Monday, April 14, 2008

The Malaysia-Darfur Connection

Malaysia must stop supporting the genocidal government in Khartoum, Sudan.

By Sally Ong

April 13, named “Global Day for Darfur”, marks the fifth anniversary of the genocide in Darfur, a western region of Sudan. Since the conflict in Darfur erupted in 2003, at least 200,000 people have died and more than 2.3 million people have been displaced from their homes. Most of the displaced Darfuris are now living in refugee camps in neighboring Chad and in a network of internally displaced persons (IDP) camps in Darfur.

Although the conflict began five years ago, it has its roots in decades of neglect, oppression, drought and small-scale conflicts in Darfur. The current crisis began when two rebel groups attacked the central government in Khartoum. The two groups represented agrarian farmers who are mostly “non-Arab black African” Muslims from different tribes. In response to the rebel movement, the Khartoum government increased arms and support to local tribal and other militias, who later became known as the Janjaweed. Members of the Janjaweed are mostly “Arab black African” Muslims who herd cattle, camels and other livestock. Janjaweed mean “devils on horseback” and are thus named because members of the militia would arrive on horseback to systematically murder, torture and rape hundreds and thousands of Darfuris. In addition, armed bands of Janjaweed have destroyed food and water supplies, effectively wiping out entire villages.

Malaysia is, unfortunately, complicit in the genocide. We are currently the second largest investor in Sudan after China, and thus funding Khartoum’s genocidal activities. Petronas, Malaysia’s state owned oil company, is a major player in Sudan’s oil industry. As of April 2007, Petronas had invested approximately RM 4.8 billion (or US$1.45 billion) in Sudan. Petronas’ involvement has also facilitated significant investment of other Malaysian companies in Sudan. Ranhill Berhad, Muhibbah Engineering Berhad, Kencana Petroleum Berhad, Kejuruteraan Samudra Timur Bhd, Scomi Group Berhad and PECD Berhad are other Malaysian companies that have major stakes in Sudan’s oil industry.

All these companies have been identified by Sudan Divestment Taskforce, a U.S. based non-profit, as companies with highly problematic practices in Sudan. They are thus labeled because their business dealings 1) involve engagement with the Government of Sudan, 2) provide little to no benefit to the disadvantaged populations of Sudan and 3) may be inadvertently contributing to the government’s genocidal capacity.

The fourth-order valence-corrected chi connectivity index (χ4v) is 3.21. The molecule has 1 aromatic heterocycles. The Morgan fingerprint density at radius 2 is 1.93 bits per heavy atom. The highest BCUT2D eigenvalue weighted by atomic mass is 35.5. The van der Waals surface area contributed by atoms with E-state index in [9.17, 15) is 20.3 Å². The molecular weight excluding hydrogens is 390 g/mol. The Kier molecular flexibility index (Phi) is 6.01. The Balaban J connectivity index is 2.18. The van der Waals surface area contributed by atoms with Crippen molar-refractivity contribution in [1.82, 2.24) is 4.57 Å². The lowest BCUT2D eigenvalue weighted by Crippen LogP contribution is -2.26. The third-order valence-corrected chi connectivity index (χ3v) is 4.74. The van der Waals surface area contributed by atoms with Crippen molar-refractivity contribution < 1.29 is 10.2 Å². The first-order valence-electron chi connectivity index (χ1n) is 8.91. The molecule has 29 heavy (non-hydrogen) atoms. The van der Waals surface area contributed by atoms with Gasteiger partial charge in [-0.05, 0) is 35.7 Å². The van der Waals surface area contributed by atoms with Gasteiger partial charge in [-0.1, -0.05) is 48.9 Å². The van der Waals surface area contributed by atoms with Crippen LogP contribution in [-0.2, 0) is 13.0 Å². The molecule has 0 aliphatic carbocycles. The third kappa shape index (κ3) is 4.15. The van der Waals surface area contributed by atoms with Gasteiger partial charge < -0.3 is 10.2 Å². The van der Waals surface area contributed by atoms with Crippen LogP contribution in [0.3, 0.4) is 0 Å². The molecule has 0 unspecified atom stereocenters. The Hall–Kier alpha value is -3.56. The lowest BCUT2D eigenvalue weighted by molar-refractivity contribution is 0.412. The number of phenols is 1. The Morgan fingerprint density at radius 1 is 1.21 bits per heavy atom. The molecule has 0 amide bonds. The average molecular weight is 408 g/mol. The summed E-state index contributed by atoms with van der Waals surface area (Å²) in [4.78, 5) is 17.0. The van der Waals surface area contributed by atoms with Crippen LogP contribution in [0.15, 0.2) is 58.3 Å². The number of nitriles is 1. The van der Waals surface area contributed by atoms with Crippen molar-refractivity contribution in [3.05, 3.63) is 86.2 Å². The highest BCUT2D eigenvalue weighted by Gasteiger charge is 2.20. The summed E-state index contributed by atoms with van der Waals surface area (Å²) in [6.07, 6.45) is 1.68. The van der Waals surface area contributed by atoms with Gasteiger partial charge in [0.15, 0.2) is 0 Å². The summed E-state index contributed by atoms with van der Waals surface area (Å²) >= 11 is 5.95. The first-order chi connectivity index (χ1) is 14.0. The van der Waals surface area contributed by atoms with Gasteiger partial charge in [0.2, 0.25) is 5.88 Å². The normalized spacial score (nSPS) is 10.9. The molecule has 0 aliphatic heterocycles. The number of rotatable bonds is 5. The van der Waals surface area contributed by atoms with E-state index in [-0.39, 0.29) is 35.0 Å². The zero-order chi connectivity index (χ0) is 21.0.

Because of these business dealings, Malaysia has also strengthened bilateral relations with Sudan. Malaysia has provided military assistance and political protection to Sudan. A memorandum of understanding between the two countries signed in February 2004 included an agreement to cooperate on military matters. Although Prime Minister Datuk Seri Abdullah Ahmad Badawi has expressed concern about the conflict in Darfur, he has not called for increased pressure on the Government of Sudan. Instead, he appealed to Muslim world leaders to provide help to the Sudanese government. When he visited Sudan in April 2007, Pak Lah also urged western governments not to impose sanctions on Sudan.

Malaysia’s involvement in the killings in Darfur, whether direct or indirect, is shameful and must stop. The Malaysian government must use its economic leverage to pressure the Sudanese government to stop the killing and destruction of Darfuri lives. Malaysian owned companies in Sudan should also do the honorable thing and withdraw completely from Sudan if Khartoum refuses to restore peace to Darfur.

I urge all concerned Malaysians to protest our government’s role in empowering Khartoum. To learn about the lives of displaced Darfuris, please visit here , a website with videos and journal entries posted by volunteers who visited sites in Darfur and Chad. Lim Yuen-Ling, a Malaysian, visited refugee camps in Chad last year as a volunteer for Stop Genocide Now. To sign an online petition asking the Malaysian government to unequivocally oppose the genocide, please visit here

No one should have to die because of our economic interests. How many more thousands of people must die before we will speak up?

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